Arushi Dikshit is an M&A and PE lawyer at AZB & Partners with an LL.M. from Columbia Law School.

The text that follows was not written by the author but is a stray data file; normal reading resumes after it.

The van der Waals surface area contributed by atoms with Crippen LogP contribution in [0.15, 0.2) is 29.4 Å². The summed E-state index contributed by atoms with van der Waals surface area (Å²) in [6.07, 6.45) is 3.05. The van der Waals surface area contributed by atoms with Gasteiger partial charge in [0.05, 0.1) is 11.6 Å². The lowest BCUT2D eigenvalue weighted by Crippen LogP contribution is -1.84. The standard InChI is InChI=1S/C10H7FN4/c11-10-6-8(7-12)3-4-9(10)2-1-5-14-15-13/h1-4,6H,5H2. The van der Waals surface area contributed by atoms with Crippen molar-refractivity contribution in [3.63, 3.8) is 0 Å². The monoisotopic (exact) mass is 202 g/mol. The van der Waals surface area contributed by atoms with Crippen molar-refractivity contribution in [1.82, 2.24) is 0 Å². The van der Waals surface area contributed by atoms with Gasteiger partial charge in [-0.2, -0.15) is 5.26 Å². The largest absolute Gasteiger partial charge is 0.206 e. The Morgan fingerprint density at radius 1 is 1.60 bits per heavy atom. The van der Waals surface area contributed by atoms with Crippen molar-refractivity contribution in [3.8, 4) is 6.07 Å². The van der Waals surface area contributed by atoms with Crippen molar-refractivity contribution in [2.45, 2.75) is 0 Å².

“When you tell a layman you’re a lawyer, either of two images come to their mind. They either think you’re the kind of lawyer who argues cases from one court room to another in your black robe or that you’re the kind of lawyer who suits up everyday and spends most of your time closing big transactions in fancy board rooms. However, I want to take the opportunity of this forum not to talk about the drudgery and hard work that comes with this profession. Instead, I thought this was a great chance to step back and think about what it is that makes me feel happy about this field. I was in many ways fortunate to start my career in-house, where I often found myself in situations where professionals from various backgrounds would turn to us for advice when they found themselves in sticky situations. As a legal professional, having the ability to tie in your legal acumen with creative solutions for bespoke problems is perhaps the most fulfilling part about being a lawyer. Being the person who may not always be the most liked in the room, but someone who is most definitely required in the room. When I did my masters, I got the opportunity to meet several accomplished professionals from the legal field, and one common theme that strung along each one of us was our ability to reason and articulate our opinions. It is easy to lose sight of why you chose this profession with all the mundane activities and stress that comes with it, but once in a while, it’s great to remind yourself that you are a part of a truly solid fraternity. Watching your peers excel, host webinars, write about things they feel passionate about, and watching some of them actually make a difference serves as a great reminder that each of us have acquired a skill, that can be used in innumerable ways. I’d be lying if I said I wake up full of enthusiasm to do my job everyday, but there are moments which bring satisfaction and fulfillment which keep me going. Honestly, I wouldn’t trade the privilege of being a part of the legal fraternity with any other.”